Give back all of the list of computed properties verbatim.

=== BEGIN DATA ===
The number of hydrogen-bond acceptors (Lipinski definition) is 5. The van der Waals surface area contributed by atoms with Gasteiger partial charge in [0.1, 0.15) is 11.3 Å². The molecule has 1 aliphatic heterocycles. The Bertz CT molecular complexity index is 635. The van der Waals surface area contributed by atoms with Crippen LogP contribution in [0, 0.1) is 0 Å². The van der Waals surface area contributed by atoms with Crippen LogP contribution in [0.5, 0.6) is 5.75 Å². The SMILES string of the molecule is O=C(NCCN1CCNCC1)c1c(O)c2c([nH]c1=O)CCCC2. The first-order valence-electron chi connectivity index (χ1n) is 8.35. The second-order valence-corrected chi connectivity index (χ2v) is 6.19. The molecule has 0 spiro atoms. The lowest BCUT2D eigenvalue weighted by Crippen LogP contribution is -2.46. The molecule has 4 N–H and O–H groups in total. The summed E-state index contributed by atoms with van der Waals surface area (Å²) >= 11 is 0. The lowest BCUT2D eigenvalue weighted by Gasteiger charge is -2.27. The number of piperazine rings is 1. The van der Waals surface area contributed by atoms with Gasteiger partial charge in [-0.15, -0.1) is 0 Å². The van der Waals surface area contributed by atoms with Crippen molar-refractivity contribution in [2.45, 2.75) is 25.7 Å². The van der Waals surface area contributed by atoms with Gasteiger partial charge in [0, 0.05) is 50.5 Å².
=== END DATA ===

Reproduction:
The number of hydrogen-bond acceptors (Lipinski definition) is 5. The van der Waals surface area contributed by atoms with Gasteiger partial charge in [0.1, 0.15) is 11.3 Å². The molecule has 1 aliphatic heterocycles. The Bertz CT molecular complexity index is 635. The van der Waals surface area contributed by atoms with Crippen LogP contribution in [0, 0.1) is 0 Å². The van der Waals surface area contributed by atoms with Crippen LogP contribution in [0.5, 0.6) is 5.75 Å². The SMILES string of the molecule is O=C(NCCN1CCNCC1)c1c(O)c2c([nH]c1=O)CCCC2. The first-order valence-electron chi connectivity index (χ1n) is 8.35. The second-order valence-corrected chi connectivity index (χ2v) is 6.19. The molecule has 0 spiro atoms. The lowest BCUT2D eigenvalue weighted by Crippen LogP contribution is -2.46. The molecule has 4 N–H and O–H groups in total. The summed E-state index contributed by atoms with van der Waals surface area (Å²) >= 11 is 0. The lowest BCUT2D eigenvalue weighted by Gasteiger charge is -2.27. The number of piperazine rings is 1. The van der Waals surface area contributed by atoms with Gasteiger partial charge in [-0.15, -0.1) is 0 Å². The van der Waals surface area contributed by atoms with Crippen molar-refractivity contribution in [2.45, 2.75) is 25.7 Å². The van der Waals surface area contributed by atoms with Gasteiger partial charge in [0, 0.05) is 50.5 Å².